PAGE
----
The act of analyzing music and the strategy of performance requires the same characteristics as those common to business leadership. This is brilliantly expounded in the book "Yes to the Mess: Surprising Leadership Lessons from Jazz Improvisation" by Frank J. Barrett, Professor of Management in the Graduate School of Business and Public Policy at the Naval Postgraduate School. A summary of his thesis is available on the CNN website, www.cnn.com/2013/02/21/opinion/route-to-top-jazz-business-success.
Even recognizing the importance of maintaining music programs within the education system, it is equally necessary to draw support from any number of external resources. Music specialists can augment the academic programs through their ability to delve more deeply into various musical cultures, history, and performance. In working directly with schools, JPEC sponsors musical performances and discussions using highly credentialed musicians from the local community. This is a basic tenet of JPEC.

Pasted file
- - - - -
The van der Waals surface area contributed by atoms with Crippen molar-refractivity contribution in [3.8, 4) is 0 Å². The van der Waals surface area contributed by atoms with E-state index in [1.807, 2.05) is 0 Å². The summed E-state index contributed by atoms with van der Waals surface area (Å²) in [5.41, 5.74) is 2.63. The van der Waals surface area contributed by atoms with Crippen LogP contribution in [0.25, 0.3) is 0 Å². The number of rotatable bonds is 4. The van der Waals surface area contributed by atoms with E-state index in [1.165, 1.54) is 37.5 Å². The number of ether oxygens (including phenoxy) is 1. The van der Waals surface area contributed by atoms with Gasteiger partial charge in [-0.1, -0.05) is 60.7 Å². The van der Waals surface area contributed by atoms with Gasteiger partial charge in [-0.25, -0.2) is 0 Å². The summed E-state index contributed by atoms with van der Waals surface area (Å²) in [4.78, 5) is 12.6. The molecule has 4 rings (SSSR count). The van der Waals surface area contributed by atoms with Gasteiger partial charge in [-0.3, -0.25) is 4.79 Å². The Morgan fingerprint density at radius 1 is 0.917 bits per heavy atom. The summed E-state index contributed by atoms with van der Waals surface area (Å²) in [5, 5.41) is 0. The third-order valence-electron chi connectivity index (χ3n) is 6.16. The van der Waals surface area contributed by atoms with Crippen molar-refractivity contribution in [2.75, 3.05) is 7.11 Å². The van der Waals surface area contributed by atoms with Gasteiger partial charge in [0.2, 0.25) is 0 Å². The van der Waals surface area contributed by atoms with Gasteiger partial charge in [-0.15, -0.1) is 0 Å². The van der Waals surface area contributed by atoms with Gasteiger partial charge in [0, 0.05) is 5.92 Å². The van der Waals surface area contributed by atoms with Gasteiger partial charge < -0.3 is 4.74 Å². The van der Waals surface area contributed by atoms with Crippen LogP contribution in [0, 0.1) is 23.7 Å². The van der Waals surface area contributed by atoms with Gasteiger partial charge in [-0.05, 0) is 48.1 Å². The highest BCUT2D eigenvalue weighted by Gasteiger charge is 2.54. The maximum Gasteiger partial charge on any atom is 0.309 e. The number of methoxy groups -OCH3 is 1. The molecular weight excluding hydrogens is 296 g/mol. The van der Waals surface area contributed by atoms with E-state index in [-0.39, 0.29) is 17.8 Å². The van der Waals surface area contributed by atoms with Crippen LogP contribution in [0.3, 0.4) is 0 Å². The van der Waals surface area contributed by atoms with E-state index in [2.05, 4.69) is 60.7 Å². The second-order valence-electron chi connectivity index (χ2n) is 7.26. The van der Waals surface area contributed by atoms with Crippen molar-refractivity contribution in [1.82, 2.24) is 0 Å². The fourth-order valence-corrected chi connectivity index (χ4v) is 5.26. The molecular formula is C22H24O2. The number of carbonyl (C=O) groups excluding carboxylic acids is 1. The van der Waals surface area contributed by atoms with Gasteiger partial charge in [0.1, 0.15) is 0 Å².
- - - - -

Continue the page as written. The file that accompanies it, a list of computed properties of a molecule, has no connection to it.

Quite simply, better music education means better education.
Bill McDonald, JPEC Director
June 4, 2013